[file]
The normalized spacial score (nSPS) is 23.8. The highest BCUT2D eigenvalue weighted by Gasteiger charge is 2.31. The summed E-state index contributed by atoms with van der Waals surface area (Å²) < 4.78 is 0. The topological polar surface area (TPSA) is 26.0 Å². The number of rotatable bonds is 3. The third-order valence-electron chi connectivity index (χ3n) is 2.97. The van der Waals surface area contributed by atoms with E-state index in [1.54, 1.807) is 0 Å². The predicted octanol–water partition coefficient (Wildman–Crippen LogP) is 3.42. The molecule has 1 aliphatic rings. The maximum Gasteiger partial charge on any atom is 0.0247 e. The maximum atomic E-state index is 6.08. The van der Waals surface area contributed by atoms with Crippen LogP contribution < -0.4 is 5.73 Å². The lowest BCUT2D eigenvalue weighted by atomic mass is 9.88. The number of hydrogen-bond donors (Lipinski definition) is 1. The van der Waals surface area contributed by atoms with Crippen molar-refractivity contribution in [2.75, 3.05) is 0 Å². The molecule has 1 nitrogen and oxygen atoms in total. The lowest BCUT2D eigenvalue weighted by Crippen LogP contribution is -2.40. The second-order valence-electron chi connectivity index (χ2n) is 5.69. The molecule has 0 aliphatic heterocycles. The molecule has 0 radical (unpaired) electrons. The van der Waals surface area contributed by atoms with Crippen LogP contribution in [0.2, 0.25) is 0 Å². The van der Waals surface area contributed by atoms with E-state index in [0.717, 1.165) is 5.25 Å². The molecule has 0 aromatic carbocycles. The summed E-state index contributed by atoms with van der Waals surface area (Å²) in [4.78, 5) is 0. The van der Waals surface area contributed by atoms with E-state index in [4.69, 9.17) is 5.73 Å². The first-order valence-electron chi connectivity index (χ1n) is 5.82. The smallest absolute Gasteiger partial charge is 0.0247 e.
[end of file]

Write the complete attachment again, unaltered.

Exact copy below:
The normalized spacial score (nSPS) is 23.8. The highest BCUT2D eigenvalue weighted by Gasteiger charge is 2.31. The summed E-state index contributed by atoms with van der Waals surface area (Å²) < 4.78 is 0. The topological polar surface area (TPSA) is 26.0 Å². The number of rotatable bonds is 3. The third-order valence-electron chi connectivity index (χ3n) is 2.97. The van der Waals surface area contributed by atoms with E-state index in [1.54, 1.807) is 0 Å². The predicted octanol–water partition coefficient (Wildman–Crippen LogP) is 3.42. The molecule has 1 aliphatic rings. The maximum Gasteiger partial charge on any atom is 0.0247 e. The maximum atomic E-state index is 6.08. The van der Waals surface area contributed by atoms with Crippen LogP contribution < -0.4 is 5.73 Å². The lowest BCUT2D eigenvalue weighted by atomic mass is 9.88. The number of hydrogen-bond donors (Lipinski definition) is 1. The van der Waals surface area contributed by atoms with Crippen molar-refractivity contribution in [2.75, 3.05) is 0 Å². The molecule has 1 nitrogen and oxygen atoms in total. The lowest BCUT2D eigenvalue weighted by Crippen LogP contribution is -2.40. The second-order valence-electron chi connectivity index (χ2n) is 5.69. The molecule has 0 aliphatic heterocycles. The molecule has 0 radical (unpaired) electrons. The van der Waals surface area contributed by atoms with Crippen LogP contribution in [0.2, 0.25) is 0 Å². The van der Waals surface area contributed by atoms with E-state index in [0.717, 1.165) is 5.25 Å². The molecule has 0 aromatic carbocycles. The summed E-state index contributed by atoms with van der Waals surface area (Å²) in [4.78, 5) is 0. The van der Waals surface area contributed by atoms with E-state index in [4.69, 9.17) is 5.73 Å². The first-order valence-electron chi connectivity index (χ1n) is 5.82. The smallest absolute Gasteiger partial charge is 0.0247 e.